Women have been causing quite the stir in the BJJ community lately. This is in large part thanks to Dominyka Obelenyte. Dominyka is Marcelo Garcia’s first female black belt, and the youngest European woman to double gold at Worlds. With this huge accomplishment underneath her belt, she decided it was time to use her voice. Knowing that her name would be in the limelight now, she took it “as a chance to make a statement about the drastic difference in prize money the IBJJF offered women in its BJJ pros.”
Dominyka isn’t sure why women don’t receive the same prizes. The way she sees it, “Five Grappling seems to have no problem offering both genders equal prize money…so I don’t understand why other organizations don’t follow suit.” Last year, when IBJJF offered so little prize money, Dominyka assumed it was because it was a new tournament. But the prizes didn’t increase this year for women.
The people that have spoken out against the cause make light of the fact that there are less women competing. While this may sound economical, Dominyka believes that “the difference in in prize money is staggering, even offensive.” Dominyka has suggested that “ IBJJF implement a minimum requirement of competitors, so that no division is left empty, otherwise persons involved would not be paid.” Given the amount of skill and effort of women in the sport, especially black belts, this seems like a feasible request.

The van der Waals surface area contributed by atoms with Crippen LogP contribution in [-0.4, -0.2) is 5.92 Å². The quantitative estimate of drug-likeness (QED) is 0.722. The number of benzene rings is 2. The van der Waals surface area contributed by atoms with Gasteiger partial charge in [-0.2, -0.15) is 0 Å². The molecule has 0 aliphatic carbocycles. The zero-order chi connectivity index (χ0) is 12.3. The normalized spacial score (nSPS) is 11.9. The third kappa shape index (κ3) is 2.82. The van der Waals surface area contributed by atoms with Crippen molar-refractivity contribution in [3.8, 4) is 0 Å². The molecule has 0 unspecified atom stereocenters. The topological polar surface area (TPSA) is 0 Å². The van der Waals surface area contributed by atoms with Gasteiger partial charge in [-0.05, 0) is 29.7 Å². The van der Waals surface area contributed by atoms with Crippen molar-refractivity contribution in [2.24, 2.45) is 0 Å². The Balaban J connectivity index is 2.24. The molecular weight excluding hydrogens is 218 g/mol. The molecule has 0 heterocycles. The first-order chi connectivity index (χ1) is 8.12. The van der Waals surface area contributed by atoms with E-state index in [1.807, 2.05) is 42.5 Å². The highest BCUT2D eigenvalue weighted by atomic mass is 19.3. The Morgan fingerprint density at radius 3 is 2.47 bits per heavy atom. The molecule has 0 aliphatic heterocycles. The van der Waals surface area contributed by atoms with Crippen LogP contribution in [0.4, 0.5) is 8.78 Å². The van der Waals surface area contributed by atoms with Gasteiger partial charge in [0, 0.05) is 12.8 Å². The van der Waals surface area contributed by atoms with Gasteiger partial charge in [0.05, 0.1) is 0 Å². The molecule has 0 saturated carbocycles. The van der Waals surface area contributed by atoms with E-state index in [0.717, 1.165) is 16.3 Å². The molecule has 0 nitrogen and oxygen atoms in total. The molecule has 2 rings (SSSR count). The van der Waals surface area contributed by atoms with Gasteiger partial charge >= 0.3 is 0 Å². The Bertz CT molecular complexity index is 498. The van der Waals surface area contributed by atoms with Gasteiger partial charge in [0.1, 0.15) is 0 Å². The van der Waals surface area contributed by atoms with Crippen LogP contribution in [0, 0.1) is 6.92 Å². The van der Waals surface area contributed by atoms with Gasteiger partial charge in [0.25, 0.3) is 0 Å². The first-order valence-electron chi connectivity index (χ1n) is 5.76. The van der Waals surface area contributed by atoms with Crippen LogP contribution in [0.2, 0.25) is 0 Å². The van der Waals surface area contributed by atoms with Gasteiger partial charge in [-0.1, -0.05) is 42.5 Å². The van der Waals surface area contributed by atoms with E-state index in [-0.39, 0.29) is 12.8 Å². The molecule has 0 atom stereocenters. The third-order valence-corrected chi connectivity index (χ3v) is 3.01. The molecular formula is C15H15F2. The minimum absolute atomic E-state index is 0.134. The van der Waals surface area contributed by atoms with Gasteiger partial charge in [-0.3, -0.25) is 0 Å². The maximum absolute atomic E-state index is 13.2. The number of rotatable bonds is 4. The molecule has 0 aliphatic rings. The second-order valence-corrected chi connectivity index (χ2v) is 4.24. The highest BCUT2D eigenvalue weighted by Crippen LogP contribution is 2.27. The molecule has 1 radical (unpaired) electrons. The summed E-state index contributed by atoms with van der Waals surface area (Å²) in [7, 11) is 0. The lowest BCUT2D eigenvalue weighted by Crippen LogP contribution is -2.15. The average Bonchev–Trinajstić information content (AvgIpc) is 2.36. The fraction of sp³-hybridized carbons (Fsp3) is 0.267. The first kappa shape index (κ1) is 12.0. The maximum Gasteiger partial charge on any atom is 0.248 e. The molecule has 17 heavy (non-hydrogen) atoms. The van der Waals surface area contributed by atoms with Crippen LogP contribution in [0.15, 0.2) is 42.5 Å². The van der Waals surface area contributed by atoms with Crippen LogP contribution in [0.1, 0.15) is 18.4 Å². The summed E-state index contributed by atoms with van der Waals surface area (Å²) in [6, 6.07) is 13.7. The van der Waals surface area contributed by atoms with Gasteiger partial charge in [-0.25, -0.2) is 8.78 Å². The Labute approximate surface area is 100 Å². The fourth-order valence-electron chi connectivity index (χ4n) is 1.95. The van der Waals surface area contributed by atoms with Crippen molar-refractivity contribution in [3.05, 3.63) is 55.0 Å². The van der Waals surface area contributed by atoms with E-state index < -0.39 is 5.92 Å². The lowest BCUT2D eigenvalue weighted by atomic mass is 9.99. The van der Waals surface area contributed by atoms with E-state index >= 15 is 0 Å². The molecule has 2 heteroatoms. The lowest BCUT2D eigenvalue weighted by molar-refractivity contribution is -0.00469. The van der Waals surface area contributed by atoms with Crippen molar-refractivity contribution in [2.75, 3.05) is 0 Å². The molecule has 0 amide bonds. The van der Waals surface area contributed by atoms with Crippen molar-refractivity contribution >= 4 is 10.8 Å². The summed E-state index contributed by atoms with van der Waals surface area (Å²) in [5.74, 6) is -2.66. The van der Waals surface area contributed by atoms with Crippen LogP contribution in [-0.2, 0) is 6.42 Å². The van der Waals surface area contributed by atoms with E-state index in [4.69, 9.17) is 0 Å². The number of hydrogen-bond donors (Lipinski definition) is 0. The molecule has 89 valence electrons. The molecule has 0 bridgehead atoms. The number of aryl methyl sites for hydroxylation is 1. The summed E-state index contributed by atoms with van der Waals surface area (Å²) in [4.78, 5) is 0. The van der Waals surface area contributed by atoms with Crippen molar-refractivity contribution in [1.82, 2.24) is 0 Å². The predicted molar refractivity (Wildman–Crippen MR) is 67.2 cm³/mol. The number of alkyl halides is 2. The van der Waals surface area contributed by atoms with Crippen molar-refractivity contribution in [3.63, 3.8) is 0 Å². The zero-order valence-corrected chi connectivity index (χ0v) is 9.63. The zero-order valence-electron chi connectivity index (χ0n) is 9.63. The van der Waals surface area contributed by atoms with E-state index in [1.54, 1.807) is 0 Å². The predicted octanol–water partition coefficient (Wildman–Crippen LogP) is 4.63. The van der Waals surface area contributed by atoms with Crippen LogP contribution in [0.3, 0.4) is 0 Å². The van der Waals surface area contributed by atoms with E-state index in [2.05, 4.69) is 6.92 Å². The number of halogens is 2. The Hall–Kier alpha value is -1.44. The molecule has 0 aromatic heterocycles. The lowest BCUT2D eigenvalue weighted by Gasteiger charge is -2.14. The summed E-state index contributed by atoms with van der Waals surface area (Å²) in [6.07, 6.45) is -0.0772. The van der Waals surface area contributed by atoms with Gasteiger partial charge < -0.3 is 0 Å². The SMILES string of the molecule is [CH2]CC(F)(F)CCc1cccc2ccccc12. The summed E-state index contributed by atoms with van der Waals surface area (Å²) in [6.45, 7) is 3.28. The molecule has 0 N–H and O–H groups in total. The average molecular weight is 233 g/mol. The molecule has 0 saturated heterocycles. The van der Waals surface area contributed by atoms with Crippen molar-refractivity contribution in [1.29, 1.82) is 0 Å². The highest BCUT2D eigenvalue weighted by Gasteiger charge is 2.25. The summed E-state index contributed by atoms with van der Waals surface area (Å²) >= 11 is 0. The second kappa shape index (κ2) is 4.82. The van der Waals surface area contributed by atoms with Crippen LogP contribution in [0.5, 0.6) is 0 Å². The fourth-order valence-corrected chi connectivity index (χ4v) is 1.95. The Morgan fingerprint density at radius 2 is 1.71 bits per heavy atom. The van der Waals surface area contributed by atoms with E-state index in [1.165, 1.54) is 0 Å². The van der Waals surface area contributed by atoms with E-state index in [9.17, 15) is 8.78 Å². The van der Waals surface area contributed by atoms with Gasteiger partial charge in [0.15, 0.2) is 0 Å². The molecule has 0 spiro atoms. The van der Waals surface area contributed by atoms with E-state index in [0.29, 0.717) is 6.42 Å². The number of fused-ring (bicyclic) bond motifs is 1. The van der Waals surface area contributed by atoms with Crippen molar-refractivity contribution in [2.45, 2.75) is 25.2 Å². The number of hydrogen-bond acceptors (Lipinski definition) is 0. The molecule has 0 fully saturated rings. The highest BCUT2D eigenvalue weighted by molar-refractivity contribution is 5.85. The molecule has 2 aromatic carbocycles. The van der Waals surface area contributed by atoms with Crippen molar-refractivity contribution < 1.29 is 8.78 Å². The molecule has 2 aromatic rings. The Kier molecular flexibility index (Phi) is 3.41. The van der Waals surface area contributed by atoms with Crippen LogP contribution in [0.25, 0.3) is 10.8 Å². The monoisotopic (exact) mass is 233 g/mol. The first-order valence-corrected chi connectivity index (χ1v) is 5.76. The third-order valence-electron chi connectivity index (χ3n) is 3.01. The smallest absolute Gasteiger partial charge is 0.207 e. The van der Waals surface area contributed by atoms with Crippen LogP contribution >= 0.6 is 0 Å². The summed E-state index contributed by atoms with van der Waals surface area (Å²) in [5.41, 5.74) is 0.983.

The difference in pay calls up images of women being less than their male counterparts. Dominyka discusses why she feels this way:
“Women work just as hard as men when it comes to BJJ, they put in the same effort into training, on and off the mats. They pay the same prices for hotels, plane tickets, tournament registrations, equipment, etc. so why should they be rewarded less for it? The difference in prize money definitely conjures up the image of women as having a less prevalent and less important position in BJJ, and with the amount of people asserting that more women should join BJJ, an outlook like this will never garner an increase in female competitors.”
And while she is thankful that there are both men and coming forward after the Metamoris and Ralek Gracie nonsense, Dominyka is aware that the only way for this movement to move forward is for there to be continued support.
Women competitors aren’t here to “ look pretty, or be physically attractive… We are here to train as hard as we can and give everything in order to compete and win.” Dominyka, and the movement, have been prevalent on social media with #equalpayforbjj. She encourages everyone to participate in the cause and help raise awareness.
Sign the petition at: www.change.org/p/ibjjf-give-women-athletes-equal-prize-money-2